Summer travel to Iceland
March 30, 2012 4:18 PM   Subscribe

Planning on going to Iceland this July. I'm looking for advice on must-see/do thing during this time of year in Iceland. Also, suggestions for incredibly amazing/maybe even life-changing music and art festivals during the summer there?

Feel free to share any and all Icelandic experiences/advice with me! I love hearing stories. :)
posted by corn_bread to Travel & Transportation around Iceland (8 answers total) 22 users marked this as a favorite
How long are you there? Three days is plenty for Reykjavik, but two weeks (I'm told) is barely enough to see the whole country.

I was there just for three days myself, just for Reykjavik, and had a good time. I wish I'd seen some other part of the country. I also wish I'd gotten out to the Þingvellir. The Blue Lagoon is a giant tourist trap. It's also kind of nice. It's near the Keflavik airport; it worked out very well for us as a first stop in Iceland before getting in to Reykjavik, to wash the jet lag off.

The new concert hall building (photo) is amazing. It wasn't quite finished when we visited. It's open as a cafe, bar, and has small concert halls that I assume now get regular use. Unfortunately the best restaurant we visited is now closed.

Iceland's recent history is dominated by being the first country to fall in the current global credit crisis. The Planet Money podcast did several very good stories on Iceland's economy and how it fell and will give you some useful background. I particularly liked this episode, which gives some historical context.

Iceland's ancient history is dominated by the Eddas and Sagas and by its amazing written historical record. If you're historically minded a bit of research ahead of time could be rewarding.

The best thing we did was rent a private airplane (with an instructor) and do a flying tour. We're pilots, so it was a lot of fun, and if you have a pilot in your travelling party drop me a note and I can give you details. Not sure about conventional flightseeing just for passengers; wouldn't be nearly as fun, anyway.
posted by Nelson at 4:41 PM on March 30, 2012

Make sure to look at other AskMe posts tagged Iceland. Lots of good tips there.
posted by matildaben at 5:14 PM on March 30, 2012

Rent a car and drive to Jökulsárlón. Its a day's trek, but well worth it.
posted by googly at 5:16 PM on March 30, 2012 [1 favorite]

I was there in 2006 for one week in August. We flew into Reykjavik, then immediately caught an internal flight across the country to Akureyi, the second largest city in Iceland (which is actually a charming town). I agree with seeing Iceland from the air if possible... the view is stunning.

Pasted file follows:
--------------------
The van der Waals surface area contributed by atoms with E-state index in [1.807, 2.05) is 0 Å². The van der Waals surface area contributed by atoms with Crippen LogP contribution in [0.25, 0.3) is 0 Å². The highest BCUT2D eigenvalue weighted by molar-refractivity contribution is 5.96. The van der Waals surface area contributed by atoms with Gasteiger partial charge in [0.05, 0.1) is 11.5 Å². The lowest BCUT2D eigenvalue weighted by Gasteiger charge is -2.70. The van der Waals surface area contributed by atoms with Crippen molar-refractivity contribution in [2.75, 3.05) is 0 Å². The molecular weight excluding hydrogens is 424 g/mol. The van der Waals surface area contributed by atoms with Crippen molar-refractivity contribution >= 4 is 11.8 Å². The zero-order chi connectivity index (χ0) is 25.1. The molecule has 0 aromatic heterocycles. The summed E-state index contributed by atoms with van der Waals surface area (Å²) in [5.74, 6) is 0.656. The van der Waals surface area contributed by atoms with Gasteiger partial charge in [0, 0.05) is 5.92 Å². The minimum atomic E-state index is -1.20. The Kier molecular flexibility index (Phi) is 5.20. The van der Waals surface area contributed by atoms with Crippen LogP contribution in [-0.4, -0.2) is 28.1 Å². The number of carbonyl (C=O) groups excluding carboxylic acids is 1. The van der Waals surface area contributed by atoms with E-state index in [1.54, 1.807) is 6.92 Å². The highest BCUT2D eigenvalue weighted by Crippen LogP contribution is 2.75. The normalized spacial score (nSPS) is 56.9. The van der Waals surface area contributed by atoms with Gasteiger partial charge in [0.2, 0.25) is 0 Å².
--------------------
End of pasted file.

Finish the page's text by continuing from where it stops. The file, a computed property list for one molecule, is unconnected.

In Akureyi, we rented a car. We drove to Husavik and went whale-watching, and also visited the Penis Museum (which is "can't miss" in my book). I wish we had been able to stay here, but they were booked up. Then we made our way to the Golden Circle, and spent two days making our way around, ending in Reykjavik. I am so glad we drove... we were in some of the most remote feeling places I've ever been in my life. The days are loooonnnnggg during the summer. It's totally other worldly.

We spent two days in Reykjavik... I agree 2-3 days is enough. Then we ended the trip with the Blue Lagoon, which is tourist trap, but wonderful and enchanting tourist trap and well worth checking out, especially for the lunar landscape of the drive to reach it.
posted by kimdog at 5:27 PM on March 30, 2012

I spent over 2 weeks in Iceland. I wish I had spent at least a week more.
I arrived in Keflavik, and then took the bus to Reykjavik from the airport. Simple, easy, inexpensive.
From Reykjavik I rented a car (2 weeks) and drove clockwise around the country.
The Snaeffelsness peninsula is a wonder. You must stop at the black church at Budir, and at the cliffs of Anarstapi.
Many miles farther, the modern church at Stykkisholmur is a marvel.
The West Fjords are a MUST. Drive in and out of the little fjords, stop in Latrabjarg to see the puffins.
The one-lane tunnel of terror to Isafjordur will be memorable. Unlit, cut into granite, several km long, with pull-outs to let oncoming traffic pass. It's an ...experience.
The Holmavik museum of sorcery is a do-not-miss. It's not a harry potter experience, but a historic reflection on how the people of the W Fjords were treated in the middle ages and later. Sobering. Frightening.
The lonely rock dinosaur near Drangey, past Blonduos, is worth seeing, esp at low tide.
My visits to Hofsos taught me so much about Canadian and American history, in the Museum of Emigration. A must-see.